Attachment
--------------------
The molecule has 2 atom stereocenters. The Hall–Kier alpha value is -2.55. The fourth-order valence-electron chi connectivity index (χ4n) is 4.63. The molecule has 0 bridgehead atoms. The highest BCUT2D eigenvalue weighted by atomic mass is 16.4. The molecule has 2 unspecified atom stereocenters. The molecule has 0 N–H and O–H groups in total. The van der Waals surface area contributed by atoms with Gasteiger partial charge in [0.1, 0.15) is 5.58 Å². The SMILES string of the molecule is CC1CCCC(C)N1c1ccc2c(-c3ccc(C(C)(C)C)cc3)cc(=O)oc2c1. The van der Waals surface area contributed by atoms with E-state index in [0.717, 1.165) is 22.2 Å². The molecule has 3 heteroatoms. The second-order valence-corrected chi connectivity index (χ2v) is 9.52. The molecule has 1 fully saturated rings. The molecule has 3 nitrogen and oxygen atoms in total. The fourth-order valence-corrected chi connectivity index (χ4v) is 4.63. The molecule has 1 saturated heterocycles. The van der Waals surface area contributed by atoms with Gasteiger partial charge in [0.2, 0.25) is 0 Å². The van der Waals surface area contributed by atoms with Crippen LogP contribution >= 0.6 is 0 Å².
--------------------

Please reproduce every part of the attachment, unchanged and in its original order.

The molecule has 2 atom stereocenters. The Hall–Kier alpha value is -2.55. The fourth-order valence-electron chi connectivity index (χ4n) is 4.63. The molecule has 0 bridgehead atoms. The highest BCUT2D eigenvalue weighted by atomic mass is 16.4. The molecule has 2 unspecified atom stereocenters. The molecule has 0 N–H and O–H groups in total. The van der Waals surface area contributed by atoms with Gasteiger partial charge in [0.1, 0.15) is 5.58 Å². The SMILES string of the molecule is CC1CCCC(C)N1c1ccc2c(-c3ccc(C(C)(C)C)cc3)cc(=O)oc2c1. The van der Waals surface area contributed by atoms with E-state index in [0.717, 1.165) is 22.2 Å². The molecule has 3 heteroatoms. The second-order valence-corrected chi connectivity index (χ2v) is 9.52. The molecule has 1 fully saturated rings. The molecule has 3 nitrogen and oxygen atoms in total. The fourth-order valence-corrected chi connectivity index (χ4v) is 4.63. The molecule has 1 saturated heterocycles. The van der Waals surface area contributed by atoms with Gasteiger partial charge in [0.2, 0.25) is 0 Å². The van der Waals surface area contributed by atoms with Crippen LogP contribution >= 0.6 is 0 Å².